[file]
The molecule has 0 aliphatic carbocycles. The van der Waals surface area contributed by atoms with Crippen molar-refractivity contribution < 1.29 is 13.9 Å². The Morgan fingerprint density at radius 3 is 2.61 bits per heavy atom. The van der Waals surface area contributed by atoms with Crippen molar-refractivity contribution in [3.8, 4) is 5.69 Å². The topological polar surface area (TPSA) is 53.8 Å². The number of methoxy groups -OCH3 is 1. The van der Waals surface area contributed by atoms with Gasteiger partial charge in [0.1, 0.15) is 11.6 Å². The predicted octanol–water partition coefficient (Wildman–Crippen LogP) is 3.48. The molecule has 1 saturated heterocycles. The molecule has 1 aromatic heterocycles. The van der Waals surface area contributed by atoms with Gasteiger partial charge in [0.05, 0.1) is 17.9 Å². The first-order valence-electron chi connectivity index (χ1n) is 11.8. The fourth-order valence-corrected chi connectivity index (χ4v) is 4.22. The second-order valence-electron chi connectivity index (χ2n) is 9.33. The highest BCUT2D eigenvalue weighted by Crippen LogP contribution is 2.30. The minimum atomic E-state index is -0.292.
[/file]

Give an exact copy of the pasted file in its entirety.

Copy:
The molecule has 0 aliphatic carbocycles. The van der Waals surface area contributed by atoms with Crippen molar-refractivity contribution < 1.29 is 13.9 Å². The Morgan fingerprint density at radius 3 is 2.61 bits per heavy atom. The van der Waals surface area contributed by atoms with Crippen molar-refractivity contribution in [3.8, 4) is 5.69 Å². The topological polar surface area (TPSA) is 53.8 Å². The number of methoxy groups -OCH3 is 1. The van der Waals surface area contributed by atoms with Gasteiger partial charge in [0.1, 0.15) is 11.6 Å². The predicted octanol–water partition coefficient (Wildman–Crippen LogP) is 3.48. The molecule has 1 saturated heterocycles. The molecule has 1 aromatic heterocycles. The van der Waals surface area contributed by atoms with Gasteiger partial charge in [0.05, 0.1) is 17.9 Å². The first-order valence-electron chi connectivity index (χ1n) is 11.8. The fourth-order valence-corrected chi connectivity index (χ4v) is 4.22. The second-order valence-electron chi connectivity index (χ2n) is 9.33. The highest BCUT2D eigenvalue weighted by Crippen LogP contribution is 2.30. The minimum atomic E-state index is -0.292.